NBA free agency this summer produced a staggering level of movement among the league’s top players. Only eight of the 25 players chosen for the 2017 NBA All-Star Game remain on the same team today. The reshaping of the league produced a series of clear winners in the Los Angeles Clippers, the Utah Jazz and the Brooklyn Nets.
But behind the scenes, there was another big winner, in NBA super-agent Jeff Schwartz and the agency he founded in 2002, Excel Sports Management. Schwartz negotiated over $1 billion in free-agent contracts and extensions that will begin next season. It is a record haul for an agency and should net the firm tens of millions of dollars (commissions are capped at 4% for NBA agents).
“The speed of the market surprised me the most. On the agent side, an irrational market is a good market. What you would think might be a rational market was in my opinion a paranoid market,” says Schwartz. “You can analogize it to speed chess. You must think through your moves, but you have to move really quickly. Put another way, it is like speed dating.”
Schwartz walks through the case of client Ricky Rubio, a point guard who needed a new home after two years with the Jazz, who had just traded for Mike Conley Jr. The Indiana Pacers were looking to add a pair of high-impact players, and there was mutual interest in Rubio joining his friend Bojan Bogdanovic on the team. But when Bogdanovic agreed to a four-year deal with the Jazz, Rubio questioned if Indiana was the right fit for him.
With Rubio not ready to commit, the Pacers pivoted their focus to point guard Malcolm Brogdon and asked Schwartz if Excel client Jeremy Lamb might be available as well. Schwartz was already talking to Charlotte about Lamb but didn’t want Rubio left stranded if the Pacers moved on. Schwartz contacted Phoenix, which was interested in Rubio and quickly agreed to a three-year, $51 million deal with the Spaniard. With Rubio locked in with Phoenix, Schwartz firmed things up for Lamb, who got $31.5 million from Indy after Brogdon committed. The whole process took less than an hour. Speed dating.
Rubio and Lamb were just two of more than a dozen Excel clients who agreed to deals during the first 12 hours of free agency worth north of $700 million. Khris Middleton signed a five-year, $178 million extension with the Milwaukee Bucks. Third-year player Jamal Murray of the Denver Nuggets inked a five-year, $170 million max contract extension. Harrison Barnes got $85 million guaranteed from Sacramento.
“In the past you would take your time; you would set up a meeting with a team and make a decision,” says Schwartz. “In this case, it was, ‘Let’s spend $3 billion in under 24 hours and hope we all still like each other in a year.’”
Schwartz was the only NBA agent to finish among the top 10 overall last year in Forbes’ annual look at the most powerful agents across all sports. At the time, his $1.7 billion of current contracts under management dwarfed the next best in the NBA ($980 million). The gap has only widened. Excel expanded to baseball and golf in 2011 when fellow uber-agents Casey Close and Mark Steinberg joined as partners and brought along clients like Derek Jeter and Tiger Woods.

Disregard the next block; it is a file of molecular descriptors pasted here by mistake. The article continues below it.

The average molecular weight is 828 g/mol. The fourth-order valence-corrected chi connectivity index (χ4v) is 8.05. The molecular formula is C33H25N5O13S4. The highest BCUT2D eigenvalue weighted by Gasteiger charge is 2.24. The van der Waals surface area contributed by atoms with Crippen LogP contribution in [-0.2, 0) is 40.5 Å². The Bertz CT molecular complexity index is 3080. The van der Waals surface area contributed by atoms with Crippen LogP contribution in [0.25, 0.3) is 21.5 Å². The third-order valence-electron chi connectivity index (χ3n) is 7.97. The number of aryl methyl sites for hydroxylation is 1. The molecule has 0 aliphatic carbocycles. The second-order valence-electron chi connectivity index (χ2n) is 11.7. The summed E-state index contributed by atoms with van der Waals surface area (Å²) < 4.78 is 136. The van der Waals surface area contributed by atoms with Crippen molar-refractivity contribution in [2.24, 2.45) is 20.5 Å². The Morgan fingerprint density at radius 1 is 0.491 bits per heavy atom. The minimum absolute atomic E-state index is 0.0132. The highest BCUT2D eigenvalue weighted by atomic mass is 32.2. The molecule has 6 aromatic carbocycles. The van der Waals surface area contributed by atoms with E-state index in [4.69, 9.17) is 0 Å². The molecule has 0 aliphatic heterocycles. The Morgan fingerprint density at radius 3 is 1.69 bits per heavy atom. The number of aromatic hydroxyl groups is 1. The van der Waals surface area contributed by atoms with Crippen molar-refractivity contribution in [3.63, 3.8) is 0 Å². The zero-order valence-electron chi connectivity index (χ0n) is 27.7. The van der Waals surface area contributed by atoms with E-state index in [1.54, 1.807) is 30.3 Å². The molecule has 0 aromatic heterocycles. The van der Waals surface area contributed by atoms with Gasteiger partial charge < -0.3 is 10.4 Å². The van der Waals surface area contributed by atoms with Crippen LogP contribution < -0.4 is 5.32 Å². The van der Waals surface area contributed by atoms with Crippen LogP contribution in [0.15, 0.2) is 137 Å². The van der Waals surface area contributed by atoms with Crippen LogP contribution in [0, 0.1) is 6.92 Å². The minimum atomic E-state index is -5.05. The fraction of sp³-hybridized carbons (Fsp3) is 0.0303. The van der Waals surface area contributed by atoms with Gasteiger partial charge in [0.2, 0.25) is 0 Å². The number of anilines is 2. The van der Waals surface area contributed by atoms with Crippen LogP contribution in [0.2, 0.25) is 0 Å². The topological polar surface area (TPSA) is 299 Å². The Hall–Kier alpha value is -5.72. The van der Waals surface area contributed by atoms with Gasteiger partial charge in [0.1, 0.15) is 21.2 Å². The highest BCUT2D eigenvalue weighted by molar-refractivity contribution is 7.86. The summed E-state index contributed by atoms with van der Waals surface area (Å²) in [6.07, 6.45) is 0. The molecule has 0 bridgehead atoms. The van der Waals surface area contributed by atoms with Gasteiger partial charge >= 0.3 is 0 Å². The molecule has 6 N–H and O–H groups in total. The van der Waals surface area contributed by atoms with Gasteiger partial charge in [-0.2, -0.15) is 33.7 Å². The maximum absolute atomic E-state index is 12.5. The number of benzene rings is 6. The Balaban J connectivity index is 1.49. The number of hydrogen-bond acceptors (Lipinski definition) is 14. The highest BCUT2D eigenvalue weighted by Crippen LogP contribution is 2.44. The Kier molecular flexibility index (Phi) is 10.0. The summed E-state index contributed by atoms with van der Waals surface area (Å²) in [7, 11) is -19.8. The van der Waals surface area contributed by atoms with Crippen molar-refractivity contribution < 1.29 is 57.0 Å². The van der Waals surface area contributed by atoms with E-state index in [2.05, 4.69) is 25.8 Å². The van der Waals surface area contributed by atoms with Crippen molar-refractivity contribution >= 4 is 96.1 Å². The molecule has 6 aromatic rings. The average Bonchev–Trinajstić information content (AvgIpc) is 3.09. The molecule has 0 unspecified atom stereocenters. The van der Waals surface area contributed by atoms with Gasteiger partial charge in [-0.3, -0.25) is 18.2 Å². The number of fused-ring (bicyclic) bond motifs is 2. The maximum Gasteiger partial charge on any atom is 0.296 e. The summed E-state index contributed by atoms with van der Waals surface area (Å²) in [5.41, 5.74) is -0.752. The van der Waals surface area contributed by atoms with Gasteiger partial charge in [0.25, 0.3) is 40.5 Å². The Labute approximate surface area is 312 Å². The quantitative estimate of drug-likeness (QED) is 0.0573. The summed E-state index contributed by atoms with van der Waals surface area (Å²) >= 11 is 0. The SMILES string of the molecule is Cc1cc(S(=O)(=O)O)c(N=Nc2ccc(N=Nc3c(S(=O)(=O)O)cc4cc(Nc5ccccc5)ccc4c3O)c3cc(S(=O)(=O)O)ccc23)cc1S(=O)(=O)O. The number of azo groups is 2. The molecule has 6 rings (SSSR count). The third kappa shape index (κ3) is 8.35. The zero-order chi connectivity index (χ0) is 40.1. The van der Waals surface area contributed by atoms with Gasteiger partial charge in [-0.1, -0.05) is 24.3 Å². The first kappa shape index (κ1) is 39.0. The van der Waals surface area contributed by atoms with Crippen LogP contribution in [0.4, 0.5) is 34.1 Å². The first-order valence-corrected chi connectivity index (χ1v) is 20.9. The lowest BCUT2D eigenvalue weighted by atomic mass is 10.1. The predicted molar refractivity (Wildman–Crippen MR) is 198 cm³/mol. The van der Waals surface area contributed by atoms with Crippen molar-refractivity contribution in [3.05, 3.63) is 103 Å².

Despite the frenzy of player movement this summer, Schwartz says he’d always prefer clients stay on their current teams if the money and situation are right. “Players have put in their time to build equity there, and the team has put time in the players,” he says.
But one high-profile Excel client found those things did not align this summer. Kemba Walker was a three-time All-Star with the Charlotte Hornets and eligible for a $221 million max deal with the team. But he walked away from a reported five-year, $160 million offer from Charlotte to sign for $141 million over four years with the Boston Celtics, who are coming off five straight playoff appearances.
“Charlotte was uncomfortable paying Kemba the number he wanted based on where the team was. They didn’t think they were a significant playoff team, so they were only prepared to go so far. For Kemba, that was not enough for him to stay there,” says Schwartz.
Beyond the $1 billion haul, Excel set a couple of other records for its clients this summer. The Middleton deal was the largest ever given to a second-round draft choice, breaking the record set last year by another Excel client, Nikola Joki?. Murray’s massive contract was the biggest for a Canadian player in the NBA.
The future of NBA free agency is likely to see some tweaks. Commissioner Adam Silver addressed the issues during the media session after the league’s Board of Governors meeting this month. “We knew when we shortened contracts several years ago that the math [meant] you’re going to have more free agency,” said Silver. “It’s always a two-edged sword. On one hand, it creates a sense of renewal in a lot of markets. It gives teams an opportunity to rebuild. But the downside, of course, is for other teams, they potentially lose players.”
NBA players have taken ownership in the direction of their careers more than ever, shifting teams through free agency or trade demands. The movement got jumpstarted in 2010 when LeBron James, Chris Bosh and Dwyane Wade made plans to join the Miami Heat together. The shift hit hyperspeed the last two years. “Rather than thinking about the team, players are thinking who their teammates are going to be,” says Schwartz. “It’s hard to put that genie back in the bottle.”